[23:37] Dave Smyth: Actually, I’ve never really used the single sign-on with Gmail or Facebook or anything like that, mainly because I think maybe I did it once or twice and I instantly realized I could never remember which service I’d used to sign up. Now, I know it works. There’s a way for them to hook it all up at the backend. So, it doesn’t really matter what you sign in with, but still. If you’re using a password manager, you don’t have to worry about it then, actually. You just back up with your email address and your password. But what you’re talking about with Apple, that sounds like a really cool new way to access services and keep more privacy.
[24:18] Andra Zaharia: Yeah, hopefully. Because hopefully there will be many other conversations that we share together on so many other topics that we want to explore and help people wrap their minds around as well. But before we wrap up this particular conversation, I wanted to ask you, what are the ways where you’re practicing empathy as a developer, as a business builder because you relate so easily to other people who are building their businesses, and you’re supporting them with the right technology platforms, and advice, and the right custom stuff that they need. What does empathy look like for you in this particular context?
[24:59] Dave Smyth: I’m not sure if this would be a good answer. But I think trying to pitch these things or talk to people in terms of the benefits to them. We touched on this a little earlier. But rather than it just being “You should do this because it’s a good thing to do, or it’s the right thing to do, or you’re morally bankrupt if you don’t.” So, instead of taking this sort of approach with a stick, when we talked about analytics earlier, all these other benefits that come with switching. And for so many things, there are these benefits. You mentioned earlier, taking or having acts of empathy toward yourself. And something for them, for people to think about is, well, if I use a privacy-focused service and that gets hacked, I don’t have to worry about it. Or the possible implications of something like that. You’re reducing your exposure. And there are so many little things like that and ways to think about that aren’t necessarily obvious. But I think that’s really my answer is: trying to get people to see it in a way that kind of benefits them rather than it just being…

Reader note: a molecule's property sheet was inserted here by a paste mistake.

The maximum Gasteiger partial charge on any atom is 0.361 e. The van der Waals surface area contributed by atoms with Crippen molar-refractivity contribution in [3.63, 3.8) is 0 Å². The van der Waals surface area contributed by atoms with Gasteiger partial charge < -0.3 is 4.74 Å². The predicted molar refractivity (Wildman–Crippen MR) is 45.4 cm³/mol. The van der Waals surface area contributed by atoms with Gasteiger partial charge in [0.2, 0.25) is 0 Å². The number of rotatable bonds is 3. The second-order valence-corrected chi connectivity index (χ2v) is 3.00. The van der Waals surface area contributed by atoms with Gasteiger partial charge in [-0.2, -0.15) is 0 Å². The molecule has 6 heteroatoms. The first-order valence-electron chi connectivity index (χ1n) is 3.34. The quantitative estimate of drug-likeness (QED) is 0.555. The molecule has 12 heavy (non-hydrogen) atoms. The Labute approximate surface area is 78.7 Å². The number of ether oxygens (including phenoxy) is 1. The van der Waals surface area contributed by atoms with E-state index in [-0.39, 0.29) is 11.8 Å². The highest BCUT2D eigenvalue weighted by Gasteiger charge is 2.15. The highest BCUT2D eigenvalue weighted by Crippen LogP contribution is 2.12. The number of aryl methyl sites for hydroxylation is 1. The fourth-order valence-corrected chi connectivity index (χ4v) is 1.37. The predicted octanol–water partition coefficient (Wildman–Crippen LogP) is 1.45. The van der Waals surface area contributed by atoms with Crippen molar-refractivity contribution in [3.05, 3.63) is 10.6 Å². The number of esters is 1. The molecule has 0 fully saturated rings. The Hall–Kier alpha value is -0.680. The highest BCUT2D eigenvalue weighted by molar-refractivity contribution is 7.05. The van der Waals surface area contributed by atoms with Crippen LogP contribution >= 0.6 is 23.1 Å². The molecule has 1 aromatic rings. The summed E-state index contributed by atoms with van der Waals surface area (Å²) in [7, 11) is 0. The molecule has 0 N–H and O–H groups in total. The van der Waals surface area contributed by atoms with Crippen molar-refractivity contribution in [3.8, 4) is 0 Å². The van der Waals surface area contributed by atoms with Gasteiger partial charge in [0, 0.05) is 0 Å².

[26:09] Andra Zaharia: A nice to have.
[26:11] Dave Smyth: Yeah, exactly.
[26:13] Andra Zaharia: I think that’s super, super helpful. To me, I think, that is so important because if you get that aha moment, if you get that moment that flips the switch on this, it’s just that I think it’s called a differentiated perception. For example, you want to buy a new car, and then you start seeing that car brand everywhere you go. Once you start privacy, and security, and empathy, and that mix that they form together rises up to the top of your priorities and becomes top of mind, it’s so much easier to find alternatives to be open to the topic, to find the right advice, to soak it all in and use that to make healthier decisions that set you up for better business and a better, more sane life, hopefully, online because it’s unlikely that we’ll be able to fully disconnect ever from now on, unless we want to live in the mountains and raise goats, which is what I want to do when I get older.
[27:18] Dave Smyth: You’re totally right there. It’s like as soon as your ears have been pricked to it, suddenly it starts to become a consideration. And every time you’re choosing at all, it becomes a thing of what are the implications of doing this. So, it’s just raising that awareness in the first place, and then kind of takes care of itself from there, in terms of your interest, and at least you’re thinking of it.
[27:47] Andra Zaharia: And I hope that this conversation that we just had is that trigger and that thing for people, and I hope that many more will follow. So, thank you so much for sharing so much with us. I know that you have a wealth of information that goes far beyond what this conversation can cover. But hopefully, we’ll continue to have these talks and explore more of that. So, thanks so much, Dave.
[28:12] Dave Smyth: That would be great. Thank you. You’re the grandmaster pulling this all together.
[28:19] Andra Zaharia: Barely, barely. I’m just creating the space for us to have these conversations, and then we’ll see what happens.